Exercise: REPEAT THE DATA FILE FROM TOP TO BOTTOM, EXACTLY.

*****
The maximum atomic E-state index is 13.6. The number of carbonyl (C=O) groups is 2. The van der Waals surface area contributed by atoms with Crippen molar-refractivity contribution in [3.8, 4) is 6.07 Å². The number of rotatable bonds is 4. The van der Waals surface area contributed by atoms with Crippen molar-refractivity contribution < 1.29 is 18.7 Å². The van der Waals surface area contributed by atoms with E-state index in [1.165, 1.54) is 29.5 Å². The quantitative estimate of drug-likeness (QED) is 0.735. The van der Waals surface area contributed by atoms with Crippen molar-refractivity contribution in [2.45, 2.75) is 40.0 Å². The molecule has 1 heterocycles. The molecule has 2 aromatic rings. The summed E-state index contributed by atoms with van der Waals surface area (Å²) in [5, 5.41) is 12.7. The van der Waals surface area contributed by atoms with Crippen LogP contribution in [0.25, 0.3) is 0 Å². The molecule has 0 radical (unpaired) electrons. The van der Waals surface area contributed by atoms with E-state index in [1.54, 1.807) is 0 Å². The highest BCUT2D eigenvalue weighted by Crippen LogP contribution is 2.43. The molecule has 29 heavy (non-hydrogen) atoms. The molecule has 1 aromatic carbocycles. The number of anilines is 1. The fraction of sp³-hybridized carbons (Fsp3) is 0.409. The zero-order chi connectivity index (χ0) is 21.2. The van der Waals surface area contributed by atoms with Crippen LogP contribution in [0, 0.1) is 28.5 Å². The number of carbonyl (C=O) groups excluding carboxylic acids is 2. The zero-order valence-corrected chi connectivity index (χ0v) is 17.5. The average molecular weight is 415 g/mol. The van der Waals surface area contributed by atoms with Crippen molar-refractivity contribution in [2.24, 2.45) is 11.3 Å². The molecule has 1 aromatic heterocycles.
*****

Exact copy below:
The maximum atomic E-state index is 13.6. The number of carbonyl (C=O) groups is 2. The van der Waals surface area contributed by atoms with Crippen molar-refractivity contribution in [3.8, 4) is 6.07 Å². The number of rotatable bonds is 4. The van der Waals surface area contributed by atoms with Crippen molar-refractivity contribution < 1.29 is 18.7 Å². The van der Waals surface area contributed by atoms with E-state index in [1.165, 1.54) is 29.5 Å². The quantitative estimate of drug-likeness (QED) is 0.735. The van der Waals surface area contributed by atoms with Crippen molar-refractivity contribution in [2.45, 2.75) is 40.0 Å². The molecule has 1 heterocycles. The molecule has 2 aromatic rings. The summed E-state index contributed by atoms with van der Waals surface area (Å²) in [5, 5.41) is 12.7. The van der Waals surface area contributed by atoms with Crippen LogP contribution in [0.25, 0.3) is 0 Å². The molecule has 0 radical (unpaired) electrons. The van der Waals surface area contributed by atoms with E-state index in [1.54, 1.807) is 0 Å². The highest BCUT2D eigenvalue weighted by Crippen LogP contribution is 2.43. The molecule has 29 heavy (non-hydrogen) atoms. The molecule has 1 aromatic carbocycles. The number of anilines is 1. The fraction of sp³-hybridized carbons (Fsp3) is 0.409. The zero-order chi connectivity index (χ0) is 21.2. The van der Waals surface area contributed by atoms with Crippen LogP contribution in [0, 0.1) is 28.5 Å². The number of carbonyl (C=O) groups excluding carboxylic acids is 2. The zero-order valence-corrected chi connectivity index (χ0v) is 17.5. The average molecular weight is 415 g/mol. The van der Waals surface area contributed by atoms with Crippen molar-refractivity contribution in [2.24, 2.45) is 11.3 Å². The molecule has 1 aromatic heterocycles.